It’s nearly the final episode of Bake Off. Soon Mary Berry will be leaving our screens to find good flavour and soggy bottoms elsewhere, whilst Paul Hollywood will attempt some stand up in a grotty pub in East London (a safe distance away from the local cereal cafe). Much has happened in the tent this time round – we’ve had burnt biscuits, saggy souffles, sunken tennis court cakes (yes, tennis court cakes are a thing) but above all we’ve had wisdom, so much wisdom. I’ll share some of the tastier morsels here.
Take Nadiya for example, everyone’s star baker and tipped to win. When she started she just did not believe in herself. She would tremble as Paul and Mary came to pass judgement and make an assortment of brilliantly disturbed faces. Then she got star baker and she was ecstatic: “My kids are going to be really proud and my husband is going to be so proud. And it’s weird because I’m never proud of myself. But I’m actually really proud of myself.” How sad that someone so brilliant and talented never believed in themselves. Until she got a “lingering handshake” from Paul Hollywood that is. It’s testimony to Britain’s hard work, minimal praise culture that so many people grow up feeling worthless and undervalued, struggling to believe even in themselves. I’m just glad a glazed, chocolate peacock made all the difference for Nadiya.
Then there’s Flora. Week in, week out she’d go all out to impress the judges. She’d add praline flourishes and macaroon embellishments but time and time again she’d let herself down on the actual baking (it’s Great British Bake Off, not Great British Show Off). Mary would politely tell her to just do some good baking and Paul would reiterate that less politely. In her last week of the competition Flora did say, “Well maybe it won’t be perfect this time.” This was big. For a perfectionist like Flora to settle for good enough must have been very difficult. It didn’t quite work though as she attempted to over-achieve on her final showstopper but as Mary said “it lacks flavour.”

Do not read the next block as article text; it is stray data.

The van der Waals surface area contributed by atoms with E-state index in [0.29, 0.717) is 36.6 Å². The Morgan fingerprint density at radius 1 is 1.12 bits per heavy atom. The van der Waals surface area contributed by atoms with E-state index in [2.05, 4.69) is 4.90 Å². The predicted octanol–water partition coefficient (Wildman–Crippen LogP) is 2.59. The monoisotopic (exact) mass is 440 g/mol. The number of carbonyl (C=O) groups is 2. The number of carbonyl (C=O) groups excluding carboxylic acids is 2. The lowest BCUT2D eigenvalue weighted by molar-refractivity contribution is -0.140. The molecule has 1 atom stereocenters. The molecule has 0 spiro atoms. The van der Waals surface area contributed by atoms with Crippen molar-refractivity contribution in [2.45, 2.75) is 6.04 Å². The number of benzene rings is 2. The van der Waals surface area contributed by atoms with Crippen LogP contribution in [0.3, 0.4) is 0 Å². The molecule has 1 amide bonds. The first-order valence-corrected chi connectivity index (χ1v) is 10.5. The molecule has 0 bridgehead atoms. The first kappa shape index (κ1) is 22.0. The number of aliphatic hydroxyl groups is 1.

Finally, we also learn…well, to be precise Quentin Letts learns, that people who are not white and whose families may have migrated to Britain a little after the rest of our Viking relatives, are actually humans. Letts wrote a long, ranty piece in some tired, right-wing newspaper about how overly ‘right on’ Bake Off was this year – it was too diverse, it wasn’t white enough, there weren’t enough middle-aged ‘mums next door types’ (because all mums next door are white and middle-aged of course). It was political correctness gone mad because the dreaded BBC with their ‘equality agenda’ had picked people based on their ethnicity, religion, sexuality or some other feature ripe for discrimination rather than their actual baking talent. Well, I think the quality of the baking speaks for itself as does the brilliant diversity of the three finalists. Chew on that cardamom and ‘other exotic, foreign spice’ infused iced bun Quentin Letts.
So to sum up the wisdom of the Bake Off tent: please believe in yourself, good enough really is good enough, striving for perfection probably won’t make you happy in the long-term, don’t be a bigot and, please, dry your bottom. Now for that heart warming intro music…